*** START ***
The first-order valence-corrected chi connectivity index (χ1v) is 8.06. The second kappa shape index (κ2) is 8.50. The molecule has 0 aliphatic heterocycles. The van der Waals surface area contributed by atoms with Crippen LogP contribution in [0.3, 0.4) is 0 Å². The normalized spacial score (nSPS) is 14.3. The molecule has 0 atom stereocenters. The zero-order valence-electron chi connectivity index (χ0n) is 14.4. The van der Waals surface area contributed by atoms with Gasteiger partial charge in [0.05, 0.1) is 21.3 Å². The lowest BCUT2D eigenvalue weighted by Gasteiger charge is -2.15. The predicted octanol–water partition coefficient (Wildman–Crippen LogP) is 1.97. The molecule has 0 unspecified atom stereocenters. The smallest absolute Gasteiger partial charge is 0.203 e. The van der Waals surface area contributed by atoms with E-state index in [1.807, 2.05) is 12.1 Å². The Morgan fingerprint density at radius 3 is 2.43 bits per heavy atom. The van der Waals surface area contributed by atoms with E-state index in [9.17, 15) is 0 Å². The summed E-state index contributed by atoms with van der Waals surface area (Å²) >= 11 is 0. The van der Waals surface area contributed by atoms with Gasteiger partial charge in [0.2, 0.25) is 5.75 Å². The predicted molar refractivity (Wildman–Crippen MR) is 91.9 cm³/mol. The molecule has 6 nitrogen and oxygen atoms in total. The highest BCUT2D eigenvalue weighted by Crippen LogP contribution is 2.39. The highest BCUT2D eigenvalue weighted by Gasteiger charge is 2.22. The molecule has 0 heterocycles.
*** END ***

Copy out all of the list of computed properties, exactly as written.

The first-order valence-corrected chi connectivity index (χ1v) is 8.06. The second kappa shape index (κ2) is 8.50. The molecule has 0 aliphatic heterocycles. The van der Waals surface area contributed by atoms with Crippen LogP contribution in [0.3, 0.4) is 0 Å². The normalized spacial score (nSPS) is 14.3. The molecule has 0 atom stereocenters. The zero-order valence-electron chi connectivity index (χ0n) is 14.4. The van der Waals surface area contributed by atoms with Gasteiger partial charge in [0.05, 0.1) is 21.3 Å². The lowest BCUT2D eigenvalue weighted by Gasteiger charge is -2.15. The predicted octanol–water partition coefficient (Wildman–Crippen LogP) is 1.97. The molecule has 0 unspecified atom stereocenters. The smallest absolute Gasteiger partial charge is 0.203 e. The van der Waals surface area contributed by atoms with E-state index in [1.807, 2.05) is 12.1 Å². The Morgan fingerprint density at radius 3 is 2.43 bits per heavy atom. The van der Waals surface area contributed by atoms with E-state index in [9.17, 15) is 0 Å². The summed E-state index contributed by atoms with van der Waals surface area (Å²) >= 11 is 0. The van der Waals surface area contributed by atoms with Gasteiger partial charge in [0.2, 0.25) is 5.75 Å². The predicted molar refractivity (Wildman–Crippen MR) is 91.9 cm³/mol. The molecule has 6 nitrogen and oxygen atoms in total. The highest BCUT2D eigenvalue weighted by Crippen LogP contribution is 2.39. The highest BCUT2D eigenvalue weighted by Gasteiger charge is 2.22. The molecule has 0 heterocycles.